IMAGE CREDIT: COMMON DREAMS
Former Gen. David Petraeus is reportedly one of President-elect Donald TrumpDonald TrumpKaine: ‘We have to be at the table’ for recounts Dem senator to meet with Trump Michigan legislature debating voter ID bill MORE‘s finalists to be secretary of State.
If he’s chosen, he’ll have three days to notify his probation officer.
Petraeus was sentenced to two years of probation on April 23, 2015, for giving his mistress classified information.
“The defendant shall not leave the Western District of North Carolina without the permission of the Court or probation officer. Travel allowed for work as approved by U.S. probation office,” says a court judgdment, reported first by Brad Heath of USA Today.
“The defendant shall notify the probation officer within 72 hours of any change in residence or employment,” the document adds.
If Gen. Petraeus becomes Secretary of State, he will have to notify his probation officer within 72 hours. pic.twitter.com/veKxD35vPV
— Brad Heath (@bradheath) November 30, 2016
In addition to those guidelines, Petraeus could also be subject to warrantless searches if he was appointed to Trump’s cabinet. His probation officer would be able to access and review his computer and phone data at any point in time until the end of his sentence.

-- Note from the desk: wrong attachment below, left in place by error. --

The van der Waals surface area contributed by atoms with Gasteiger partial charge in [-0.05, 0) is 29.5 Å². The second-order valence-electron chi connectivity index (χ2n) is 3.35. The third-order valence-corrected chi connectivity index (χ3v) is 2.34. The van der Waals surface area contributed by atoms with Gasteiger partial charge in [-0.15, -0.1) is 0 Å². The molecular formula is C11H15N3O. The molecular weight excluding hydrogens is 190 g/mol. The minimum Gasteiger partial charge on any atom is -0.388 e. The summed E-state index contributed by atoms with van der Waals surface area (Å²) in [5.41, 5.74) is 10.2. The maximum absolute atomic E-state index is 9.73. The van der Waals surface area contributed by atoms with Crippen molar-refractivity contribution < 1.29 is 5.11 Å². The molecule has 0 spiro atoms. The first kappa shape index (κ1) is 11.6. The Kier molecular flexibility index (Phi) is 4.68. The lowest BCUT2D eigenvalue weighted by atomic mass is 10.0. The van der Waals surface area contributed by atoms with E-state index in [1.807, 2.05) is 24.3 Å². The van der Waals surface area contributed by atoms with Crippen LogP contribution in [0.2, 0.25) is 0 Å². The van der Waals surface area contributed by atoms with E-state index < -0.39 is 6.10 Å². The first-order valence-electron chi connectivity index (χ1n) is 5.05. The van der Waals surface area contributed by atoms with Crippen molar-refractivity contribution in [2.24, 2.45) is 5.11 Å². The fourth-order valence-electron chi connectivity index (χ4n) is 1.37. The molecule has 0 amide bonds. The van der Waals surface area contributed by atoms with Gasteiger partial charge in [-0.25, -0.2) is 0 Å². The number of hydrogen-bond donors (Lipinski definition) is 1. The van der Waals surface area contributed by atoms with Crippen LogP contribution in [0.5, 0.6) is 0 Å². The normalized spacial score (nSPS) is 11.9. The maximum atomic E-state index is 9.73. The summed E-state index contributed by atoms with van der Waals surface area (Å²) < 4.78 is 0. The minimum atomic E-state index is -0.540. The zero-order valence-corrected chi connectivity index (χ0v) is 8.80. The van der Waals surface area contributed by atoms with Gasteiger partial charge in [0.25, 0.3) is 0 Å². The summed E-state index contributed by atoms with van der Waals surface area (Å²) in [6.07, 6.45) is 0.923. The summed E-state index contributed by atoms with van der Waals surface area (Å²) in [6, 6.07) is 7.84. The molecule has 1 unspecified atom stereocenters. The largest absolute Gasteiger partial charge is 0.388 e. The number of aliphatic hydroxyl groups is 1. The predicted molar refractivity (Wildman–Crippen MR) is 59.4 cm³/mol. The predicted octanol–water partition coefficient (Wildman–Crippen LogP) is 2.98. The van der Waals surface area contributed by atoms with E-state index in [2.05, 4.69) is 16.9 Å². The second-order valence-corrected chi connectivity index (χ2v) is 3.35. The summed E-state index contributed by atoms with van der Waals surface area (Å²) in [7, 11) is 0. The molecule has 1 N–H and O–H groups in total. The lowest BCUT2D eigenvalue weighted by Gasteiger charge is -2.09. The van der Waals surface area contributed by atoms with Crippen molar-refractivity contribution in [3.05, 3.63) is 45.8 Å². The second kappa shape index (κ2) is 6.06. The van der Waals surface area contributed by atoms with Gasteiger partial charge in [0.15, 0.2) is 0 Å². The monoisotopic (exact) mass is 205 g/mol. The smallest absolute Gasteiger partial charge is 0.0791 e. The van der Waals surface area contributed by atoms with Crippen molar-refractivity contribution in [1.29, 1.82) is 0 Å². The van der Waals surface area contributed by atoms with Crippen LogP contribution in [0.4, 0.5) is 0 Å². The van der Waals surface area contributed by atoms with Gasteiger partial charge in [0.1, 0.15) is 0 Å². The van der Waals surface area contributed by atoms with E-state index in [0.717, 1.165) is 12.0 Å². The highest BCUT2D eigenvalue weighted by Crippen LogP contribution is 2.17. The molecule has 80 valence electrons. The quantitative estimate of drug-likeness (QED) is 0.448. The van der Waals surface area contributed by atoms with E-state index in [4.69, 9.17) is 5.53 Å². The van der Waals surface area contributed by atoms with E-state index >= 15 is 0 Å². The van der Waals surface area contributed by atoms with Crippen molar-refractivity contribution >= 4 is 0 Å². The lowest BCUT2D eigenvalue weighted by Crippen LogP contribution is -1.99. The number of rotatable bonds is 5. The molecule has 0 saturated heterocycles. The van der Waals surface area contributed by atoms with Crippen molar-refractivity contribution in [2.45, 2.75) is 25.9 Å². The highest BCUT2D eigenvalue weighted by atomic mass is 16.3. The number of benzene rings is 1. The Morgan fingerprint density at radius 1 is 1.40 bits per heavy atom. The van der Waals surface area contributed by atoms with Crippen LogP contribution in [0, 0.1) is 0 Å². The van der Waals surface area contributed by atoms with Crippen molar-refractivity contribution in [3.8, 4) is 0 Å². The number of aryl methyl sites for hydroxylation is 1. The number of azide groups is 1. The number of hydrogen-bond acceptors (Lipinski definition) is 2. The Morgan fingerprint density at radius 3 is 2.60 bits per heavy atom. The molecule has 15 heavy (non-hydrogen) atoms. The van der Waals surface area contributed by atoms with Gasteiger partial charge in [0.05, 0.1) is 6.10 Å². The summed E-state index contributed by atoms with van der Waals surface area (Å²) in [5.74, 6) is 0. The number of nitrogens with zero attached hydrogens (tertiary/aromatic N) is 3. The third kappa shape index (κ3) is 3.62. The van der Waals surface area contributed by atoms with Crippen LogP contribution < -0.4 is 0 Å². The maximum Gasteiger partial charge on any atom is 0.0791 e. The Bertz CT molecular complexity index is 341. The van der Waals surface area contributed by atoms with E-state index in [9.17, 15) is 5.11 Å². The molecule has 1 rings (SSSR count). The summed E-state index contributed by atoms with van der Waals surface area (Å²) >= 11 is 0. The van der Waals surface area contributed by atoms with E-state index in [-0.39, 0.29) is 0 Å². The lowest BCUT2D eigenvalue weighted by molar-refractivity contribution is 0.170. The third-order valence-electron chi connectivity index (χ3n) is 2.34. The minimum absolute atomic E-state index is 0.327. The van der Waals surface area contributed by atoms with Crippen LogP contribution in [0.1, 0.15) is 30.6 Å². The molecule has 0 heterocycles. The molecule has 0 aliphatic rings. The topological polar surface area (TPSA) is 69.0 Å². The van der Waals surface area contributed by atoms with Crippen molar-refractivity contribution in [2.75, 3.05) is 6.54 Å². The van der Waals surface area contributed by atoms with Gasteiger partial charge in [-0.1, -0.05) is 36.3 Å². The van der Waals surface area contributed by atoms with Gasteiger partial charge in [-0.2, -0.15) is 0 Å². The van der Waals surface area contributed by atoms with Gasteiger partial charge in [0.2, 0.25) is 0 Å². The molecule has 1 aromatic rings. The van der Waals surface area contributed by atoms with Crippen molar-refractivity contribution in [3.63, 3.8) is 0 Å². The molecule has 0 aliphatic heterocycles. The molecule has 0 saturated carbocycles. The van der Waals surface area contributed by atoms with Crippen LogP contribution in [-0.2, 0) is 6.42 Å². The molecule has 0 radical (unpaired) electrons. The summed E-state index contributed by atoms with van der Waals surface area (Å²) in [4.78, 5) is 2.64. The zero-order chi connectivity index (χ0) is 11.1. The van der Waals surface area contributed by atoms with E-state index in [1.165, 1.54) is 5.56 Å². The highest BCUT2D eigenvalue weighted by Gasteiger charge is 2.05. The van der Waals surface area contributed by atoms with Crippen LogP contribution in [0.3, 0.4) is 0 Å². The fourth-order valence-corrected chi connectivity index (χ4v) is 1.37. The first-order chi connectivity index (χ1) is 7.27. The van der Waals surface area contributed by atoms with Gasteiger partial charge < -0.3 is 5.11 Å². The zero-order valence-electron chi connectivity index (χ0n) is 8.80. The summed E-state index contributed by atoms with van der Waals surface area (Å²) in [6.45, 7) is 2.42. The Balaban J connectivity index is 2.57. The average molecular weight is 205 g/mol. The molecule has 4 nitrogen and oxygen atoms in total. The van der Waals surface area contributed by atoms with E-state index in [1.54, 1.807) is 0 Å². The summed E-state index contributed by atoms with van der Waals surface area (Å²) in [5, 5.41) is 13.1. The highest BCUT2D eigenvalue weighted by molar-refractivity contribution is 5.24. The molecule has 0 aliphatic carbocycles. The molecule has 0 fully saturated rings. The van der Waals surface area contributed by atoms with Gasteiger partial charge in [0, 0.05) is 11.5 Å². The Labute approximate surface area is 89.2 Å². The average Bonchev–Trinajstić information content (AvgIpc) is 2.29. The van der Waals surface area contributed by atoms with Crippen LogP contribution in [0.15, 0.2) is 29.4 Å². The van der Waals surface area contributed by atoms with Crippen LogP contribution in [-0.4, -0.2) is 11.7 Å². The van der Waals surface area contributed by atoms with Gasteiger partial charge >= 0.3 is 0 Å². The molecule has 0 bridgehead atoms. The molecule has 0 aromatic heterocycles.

“The defendant shall submit his person, residence, office, vehicle and/or any computer system including computer data storage media, or any electronic device capable of storing, retrieving, and/or accessing data to which they have access or control, to a search, from time to time, conducted by any U.S. Probation Officer and such other law enforcement personnel as the probation officer may deem advisable, without a warrant,” the judgment says.
Trump could hypothetically absolve Petraeus of these guidelines by either pardoning him or commuting his sentence. But he’s unlikely to take such an action, which would only highlight Petraeus’s legal trouble.
Petraeus pleaded guilty to one count of unauthorized removal and retention of classified material.
The charges against Petraeus stemmed from his decision to give author Paula Broadwell diaries containing classified information, including the identities of covert officers, while she worked on a book about the former military commander.
Prior to his legal trouble, Petraeus was the CIA director, commander of United States Central Command and commanding general of the International Security Assistance Force in Afghanistan.